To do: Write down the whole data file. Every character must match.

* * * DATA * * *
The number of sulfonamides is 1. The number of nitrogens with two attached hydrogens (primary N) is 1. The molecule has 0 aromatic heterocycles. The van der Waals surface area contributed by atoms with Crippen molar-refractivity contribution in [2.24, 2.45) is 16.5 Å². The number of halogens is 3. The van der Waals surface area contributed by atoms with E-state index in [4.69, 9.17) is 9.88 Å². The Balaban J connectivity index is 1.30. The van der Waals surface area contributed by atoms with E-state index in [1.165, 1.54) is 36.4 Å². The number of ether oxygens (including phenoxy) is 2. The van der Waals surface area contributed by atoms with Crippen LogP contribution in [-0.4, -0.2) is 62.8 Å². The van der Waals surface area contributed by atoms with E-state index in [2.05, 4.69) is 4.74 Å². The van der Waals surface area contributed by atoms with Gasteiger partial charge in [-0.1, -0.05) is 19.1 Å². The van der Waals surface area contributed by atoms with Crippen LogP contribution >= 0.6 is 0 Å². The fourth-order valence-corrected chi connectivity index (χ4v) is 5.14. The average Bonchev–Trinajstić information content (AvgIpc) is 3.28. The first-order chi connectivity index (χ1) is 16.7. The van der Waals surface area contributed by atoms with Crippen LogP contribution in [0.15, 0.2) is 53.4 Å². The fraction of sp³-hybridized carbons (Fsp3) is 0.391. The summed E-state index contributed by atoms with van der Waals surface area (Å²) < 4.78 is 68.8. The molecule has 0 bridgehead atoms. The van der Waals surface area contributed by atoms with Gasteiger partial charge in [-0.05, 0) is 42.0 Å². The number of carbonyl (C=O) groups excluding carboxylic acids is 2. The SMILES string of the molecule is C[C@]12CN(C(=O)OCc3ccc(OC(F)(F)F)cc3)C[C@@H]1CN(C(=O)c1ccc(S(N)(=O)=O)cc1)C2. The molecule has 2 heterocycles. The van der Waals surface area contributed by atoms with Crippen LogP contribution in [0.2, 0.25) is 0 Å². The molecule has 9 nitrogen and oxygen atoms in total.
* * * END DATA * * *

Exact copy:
The number of sulfonamides is 1. The number of nitrogens with two attached hydrogens (primary N) is 1. The molecule has 0 aromatic heterocycles. The van der Waals surface area contributed by atoms with Crippen molar-refractivity contribution in [2.24, 2.45) is 16.5 Å². The number of halogens is 3. The van der Waals surface area contributed by atoms with E-state index in [4.69, 9.17) is 9.88 Å². The Balaban J connectivity index is 1.30. The van der Waals surface area contributed by atoms with E-state index in [1.165, 1.54) is 36.4 Å². The number of ether oxygens (including phenoxy) is 2. The van der Waals surface area contributed by atoms with Crippen LogP contribution in [-0.4, -0.2) is 62.8 Å². The van der Waals surface area contributed by atoms with E-state index in [2.05, 4.69) is 4.74 Å². The van der Waals surface area contributed by atoms with Gasteiger partial charge in [-0.1, -0.05) is 19.1 Å². The van der Waals surface area contributed by atoms with Crippen LogP contribution >= 0.6 is 0 Å². The fourth-order valence-corrected chi connectivity index (χ4v) is 5.14. The average Bonchev–Trinajstić information content (AvgIpc) is 3.28. The first-order chi connectivity index (χ1) is 16.7. The van der Waals surface area contributed by atoms with Crippen LogP contribution in [0.15, 0.2) is 53.4 Å². The fraction of sp³-hybridized carbons (Fsp3) is 0.391. The summed E-state index contributed by atoms with van der Waals surface area (Å²) < 4.78 is 68.8. The molecule has 0 bridgehead atoms. The van der Waals surface area contributed by atoms with Gasteiger partial charge in [-0.05, 0) is 42.0 Å². The number of carbonyl (C=O) groups excluding carboxylic acids is 2. The SMILES string of the molecule is C[C@]12CN(C(=O)OCc3ccc(OC(F)(F)F)cc3)C[C@@H]1CN(C(=O)c1ccc(S(N)(=O)=O)cc1)C2. The molecule has 2 heterocycles. The van der Waals surface area contributed by atoms with Crippen LogP contribution in [0.2, 0.25) is 0 Å². The molecule has 9 nitrogen and oxygen atoms in total.